Two devoted brothers, one awful phone call



Phone Rings

Stephen Dixon

Melville House / 333 pages.

We all dread that one truly terrible phone call, the one that heralds inestimable grief, the one we absolutely know cannot - must not - be true.

Stephen Dixon, winner of the Pushcart Prize and the O. Henry Award, a two-time nominee for the National Book Award and a Baltimorean on the faculty at Johns Hopkins, begins Phone Rings, his 25th work of fiction, with just such a phone call: Manny Fine calls his Uncle Stu to inform him of the accidental death of Dan, Manny's father and Stu's brother.

Dan, nine years older than the 60-something Stu, was out running when he died. The manner of Dan's death is unclear - did he fall? Did the branch of a tree hit him on the head? Was he mugged? Did his rib pierce his lung and suffocate him? But the fact of his death is definitive.

For Stu, Dan's death hits hard and swift as a sucker punch that just might rupture something vital and irreparable. No one - not his beloved wife Janice, in a wheelchair and suffering from a debilitating illness, nor even his two daughters, upon whom he dotes - is as important to Stu, is as essential to his daily life, as is Dan.

Those familiar with Dixon's work know he fingers the edges of the avant-garde, playing with form, style, vantage point, narrative and pacing. Dixon likes to distract his readers or drive them to distraction. Dixon's publisher touts Phone Rings as his most accessible work, but accessibility is in the eye of the beholder and at times only relative to the author's own work: Joyce's Ulysses was more accessible than Finnegans Wake; Woolf's Orlando more so than To the Lighthouse; and Phone Rings more so than any other Dixon.

Phone Rings is vintage Dixon: He likes his readers to work hard for their narrative, keeping them always a little off guard, making his narrative demand more from the reader than casual attention. If you blink during a Dixon novel, you pretty much have to go back to the beginning and start over.

The book begins with that first phone call - was it really only one? Did it really even happen? Or was it just Stu's fear that imagined the call, his fear of losing the person on whom he was most reliant, the one living brother (two others died young), the one sibling to whom he felt a connection. (Of his three sisters, one died young and he isn't close to the other two.) It was almost as if he had no other siblings: Dan was the one he called to complain about Janice's van breaking down and his daughter Anita's driving test, and to chuckle over reminiscences of his and Dan's childhood.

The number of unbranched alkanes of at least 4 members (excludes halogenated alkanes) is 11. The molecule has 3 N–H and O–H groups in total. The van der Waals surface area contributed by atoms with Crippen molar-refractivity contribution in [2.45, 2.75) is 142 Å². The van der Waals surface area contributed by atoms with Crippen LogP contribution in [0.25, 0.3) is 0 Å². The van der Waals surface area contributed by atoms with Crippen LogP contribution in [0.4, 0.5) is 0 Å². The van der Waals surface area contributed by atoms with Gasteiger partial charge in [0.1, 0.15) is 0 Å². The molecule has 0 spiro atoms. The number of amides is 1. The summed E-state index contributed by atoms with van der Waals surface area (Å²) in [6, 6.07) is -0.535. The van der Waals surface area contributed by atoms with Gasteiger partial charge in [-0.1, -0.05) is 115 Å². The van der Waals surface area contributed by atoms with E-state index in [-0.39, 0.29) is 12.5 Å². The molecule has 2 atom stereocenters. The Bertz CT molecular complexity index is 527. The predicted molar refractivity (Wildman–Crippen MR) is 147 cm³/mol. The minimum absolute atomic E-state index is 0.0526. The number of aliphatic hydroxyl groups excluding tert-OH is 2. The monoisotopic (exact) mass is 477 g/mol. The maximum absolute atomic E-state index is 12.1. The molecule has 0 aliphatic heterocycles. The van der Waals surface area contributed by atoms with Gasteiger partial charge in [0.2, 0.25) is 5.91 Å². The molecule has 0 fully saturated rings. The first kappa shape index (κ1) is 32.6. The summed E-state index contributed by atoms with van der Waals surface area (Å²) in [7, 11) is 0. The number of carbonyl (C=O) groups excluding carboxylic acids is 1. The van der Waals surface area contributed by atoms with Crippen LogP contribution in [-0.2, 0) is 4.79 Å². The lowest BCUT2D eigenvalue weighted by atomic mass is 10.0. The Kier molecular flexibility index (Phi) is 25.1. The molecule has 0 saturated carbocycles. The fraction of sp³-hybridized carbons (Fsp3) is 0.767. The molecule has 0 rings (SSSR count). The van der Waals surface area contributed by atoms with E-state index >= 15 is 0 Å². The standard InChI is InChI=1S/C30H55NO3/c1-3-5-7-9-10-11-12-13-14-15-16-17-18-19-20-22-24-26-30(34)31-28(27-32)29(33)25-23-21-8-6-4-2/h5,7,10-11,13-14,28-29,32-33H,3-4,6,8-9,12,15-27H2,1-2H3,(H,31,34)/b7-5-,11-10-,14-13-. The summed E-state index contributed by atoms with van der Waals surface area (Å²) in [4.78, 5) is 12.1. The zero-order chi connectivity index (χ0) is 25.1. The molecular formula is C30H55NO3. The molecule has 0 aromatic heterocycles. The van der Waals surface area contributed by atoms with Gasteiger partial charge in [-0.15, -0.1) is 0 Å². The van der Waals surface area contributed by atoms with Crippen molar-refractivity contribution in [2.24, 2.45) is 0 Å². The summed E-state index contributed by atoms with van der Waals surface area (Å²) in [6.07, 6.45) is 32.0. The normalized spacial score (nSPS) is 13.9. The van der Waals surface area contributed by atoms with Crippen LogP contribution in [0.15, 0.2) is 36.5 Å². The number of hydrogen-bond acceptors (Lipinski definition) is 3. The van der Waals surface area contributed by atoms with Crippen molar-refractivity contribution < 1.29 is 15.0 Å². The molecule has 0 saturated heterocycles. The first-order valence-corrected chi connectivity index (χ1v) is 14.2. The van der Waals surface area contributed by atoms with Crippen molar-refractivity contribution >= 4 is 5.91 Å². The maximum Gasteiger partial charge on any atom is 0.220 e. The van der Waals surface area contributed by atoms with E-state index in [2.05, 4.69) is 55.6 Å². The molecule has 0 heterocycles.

Whom would Stu call when he found some of their father's bogus business cards in a drawer - their father, Morton Feingelt, the dentist who went to prison for being the middleman in illegal abortions and whose wife demanded that he allow their children to change their names to Fine to avoid the shame? Whom would he call to deconstruct the time before either had married, either had had children, either had found and lost and regained their dreams? Whom would he call - and who would be there to be called, should something happen to him? Whom would he call to be reminded of who he was - Dan's brother.

Dixon creates an intricate narrative puzzle in Phone Rings. The chapters (hardly true chapters in the linear-narrative sense of that term) serve as demarcations in the lives of Stu and Dan, who love each other deeply, who have a fealty to each other and to their shared history that is born not only of blood but of a relationship built carefully over time, nurtured like a fragile sapling that takes years to bear exquisite fruit.

As Dixon reviews the many phone calls between Stu and Dan over the years (they rarely visit each other but talk almost daily), the full story of their lives as brothers and as friends evolves: a funny, sad, emotional and poignant story of familial love in the face of much rather ordinary suffering and tragedy. There's nothing monstrous revealed in their past, no devastating secrets. Yet the pain of their childhood is palpable, and the differences in their shared suffering draw them still closer.

Phone Rings details the long, complex history of a New York Jewish family from the crash of 1929 to the present. The colloquial conversations between Stu and Dan never appear very deep, yet they delve directly into the tender heart of how and for whom we develop our most sustaining attachments. Dixon's ending returns us to the original phone call and to that most visceral place, that terrible dread, when the phone rings and we don't want to know who's there. This remarkable and stirring novel is one of Dixon's best.

Victoria A. Brownworth is an award-winning journalist, syndicated columnist and the author of several books of fiction. She teaches writing and film at the University of the Arts in Philadelphia.

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